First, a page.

If you couldn’t tell, I am one of the libraries biggest advocates but there are other ways I get books for free. One is If you are willing to write a review on your website, they will send you a book for free. That might take the fun out of reading for some, though. Netgalley gives advanced reading copies (in ebook form) of new books. I’ve read new books by major authors months before they were published. If you’re an Amazon Prime member, they do Kindle Firsts the first week of the month. You get to choose one free ebook from a selection of usually 6. You don’t need a Kindle to read it, just the reading app.

    Goodwill, other thrift stores, yard sales, Friends of the Library sales- those are all great places to get cheap books if you want to own them. I’ve moved too many times to want to have a collection of books again, especially since I started working in libraries.

  • Financial Coach Brad Sep 9, 2016, 7:09 am

    Our local library supports Kindle books, so I can borrow books without ever setting foot in the actual library and have them downloaded right to my Kindle. Borrow time is for two weeks, but can be extended if no one else has the book set for Hold. I love this option and it saves me many hundreds of dollars per year (I read several books each month).

  • Miss Mazuma Sep 9, 2016, 7:28 am

    I spent most of my childhood in the branches of our magnolia tree reading for hours on end. When it got dark I would move to my upper bunk with my sister yelling at me from down below to turn off the light. I would argue that I had to finish the book or my teacher would fail me out of school…not true. I was reading for pleasure! 🙂

    I’m a big fan of the library. Though I don’t often read there, I love the feeling I get when I walk through the door to pick up my books. It’s hard to describe…opportunity? Excitement? I don’t know. But I know it makes me happy to know that knowledge is all around me – I just have to decide what I want to learn that day.

    • Matt @ Optimize Your Life Sep 9, 2016, 8:40 am

      I am with you on all of this. From reading in a tree to being the annoying reader in a bunk bed to that feeling when you walk into the library. 🙂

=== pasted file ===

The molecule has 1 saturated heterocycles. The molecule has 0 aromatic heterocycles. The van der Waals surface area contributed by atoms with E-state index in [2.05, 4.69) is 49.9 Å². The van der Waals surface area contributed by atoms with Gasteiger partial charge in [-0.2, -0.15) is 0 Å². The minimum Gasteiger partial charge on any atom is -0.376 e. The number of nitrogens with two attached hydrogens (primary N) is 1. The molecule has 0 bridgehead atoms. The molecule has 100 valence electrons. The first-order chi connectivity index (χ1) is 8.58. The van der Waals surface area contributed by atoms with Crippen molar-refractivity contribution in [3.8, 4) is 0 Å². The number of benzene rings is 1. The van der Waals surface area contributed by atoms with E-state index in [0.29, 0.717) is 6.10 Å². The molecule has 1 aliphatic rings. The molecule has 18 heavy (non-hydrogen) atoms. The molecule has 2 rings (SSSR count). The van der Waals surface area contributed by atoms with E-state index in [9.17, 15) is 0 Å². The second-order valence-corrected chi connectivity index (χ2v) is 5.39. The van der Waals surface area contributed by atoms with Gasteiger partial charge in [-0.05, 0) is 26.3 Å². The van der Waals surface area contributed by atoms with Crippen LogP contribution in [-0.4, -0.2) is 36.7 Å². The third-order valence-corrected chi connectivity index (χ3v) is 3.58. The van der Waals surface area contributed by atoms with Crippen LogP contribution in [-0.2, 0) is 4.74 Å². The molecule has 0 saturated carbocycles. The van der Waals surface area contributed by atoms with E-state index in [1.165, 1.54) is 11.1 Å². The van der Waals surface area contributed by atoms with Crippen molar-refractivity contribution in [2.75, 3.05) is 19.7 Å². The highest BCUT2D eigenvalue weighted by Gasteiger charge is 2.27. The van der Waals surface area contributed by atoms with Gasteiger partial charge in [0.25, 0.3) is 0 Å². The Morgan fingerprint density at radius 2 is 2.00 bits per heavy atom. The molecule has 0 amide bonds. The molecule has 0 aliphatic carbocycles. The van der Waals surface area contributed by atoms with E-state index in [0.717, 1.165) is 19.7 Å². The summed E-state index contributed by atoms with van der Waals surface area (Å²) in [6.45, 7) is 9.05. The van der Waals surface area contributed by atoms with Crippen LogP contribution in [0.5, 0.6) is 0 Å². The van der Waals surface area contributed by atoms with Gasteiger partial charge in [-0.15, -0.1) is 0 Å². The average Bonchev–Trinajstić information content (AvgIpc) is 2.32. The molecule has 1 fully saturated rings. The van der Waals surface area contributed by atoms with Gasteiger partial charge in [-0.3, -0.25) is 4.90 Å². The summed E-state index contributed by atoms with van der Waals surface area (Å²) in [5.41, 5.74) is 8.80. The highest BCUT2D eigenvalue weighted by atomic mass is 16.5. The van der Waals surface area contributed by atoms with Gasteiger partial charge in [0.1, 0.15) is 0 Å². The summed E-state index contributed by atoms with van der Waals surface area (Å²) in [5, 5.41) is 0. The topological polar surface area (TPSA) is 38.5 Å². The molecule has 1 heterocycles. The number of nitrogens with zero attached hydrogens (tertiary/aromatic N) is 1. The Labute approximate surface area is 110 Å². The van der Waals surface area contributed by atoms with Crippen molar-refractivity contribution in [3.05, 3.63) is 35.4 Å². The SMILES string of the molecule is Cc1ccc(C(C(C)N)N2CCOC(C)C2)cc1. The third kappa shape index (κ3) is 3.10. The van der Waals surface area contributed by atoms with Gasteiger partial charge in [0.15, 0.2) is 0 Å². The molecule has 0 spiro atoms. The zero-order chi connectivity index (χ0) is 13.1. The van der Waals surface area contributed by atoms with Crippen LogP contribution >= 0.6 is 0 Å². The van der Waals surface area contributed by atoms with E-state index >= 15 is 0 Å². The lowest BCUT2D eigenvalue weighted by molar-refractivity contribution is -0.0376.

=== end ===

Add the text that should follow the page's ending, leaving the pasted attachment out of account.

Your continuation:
• Matt @ Optimize Your Life Sep 9, 2016, 8:38 am

    Agree 100% on the importance of reading and I am completely in the public library camp for frugal reading! (I even dedicated a post to my love of the library!) The library also has audio books that you can download to your phone or tablet, which I have found to be super convenient.

    And Snowball is a great book. It is lengthy, but doesn’t ever feel dry, which is an amazing feat by the author.

  • Financial Panther Sep 9, 2016, 9:23 am

    I grab all of my books from the library. I’m too cheap to buy them. Most modern library systems now let you search for books online and have them delivered right to your closest library, so you don’t even need to travel very far to get the books you want to read.

    The only issue is that some books are super popular, and can take weeks or even months to get to you, so if you have a book you want to read, just put in a request for it and read other books until its your turn.

  • Life we learn Sep 20, 2016, 2:46 am

    Nice post! I haven’t tried audio books but I should give them a try one day.

    I like reading on the kindle and I’ve managed to get several free books by signing up to the bookbub website. If you like ebooks I would recommend signing up to bookbub to get daily notifications on free and discounted books.

    I don’t collect physical books which is probably why I like the Kindle as everything is electronic so hence reduces clutter.

    • Distilled Dollar Sep 20, 2016, 5:16 am

      Nice! I have a kindle as well and it makes things much easier when on the road. Audiobooks are my main source for reading – but I still enjoy reading a physical copy (either kindle or the book) over listening to it.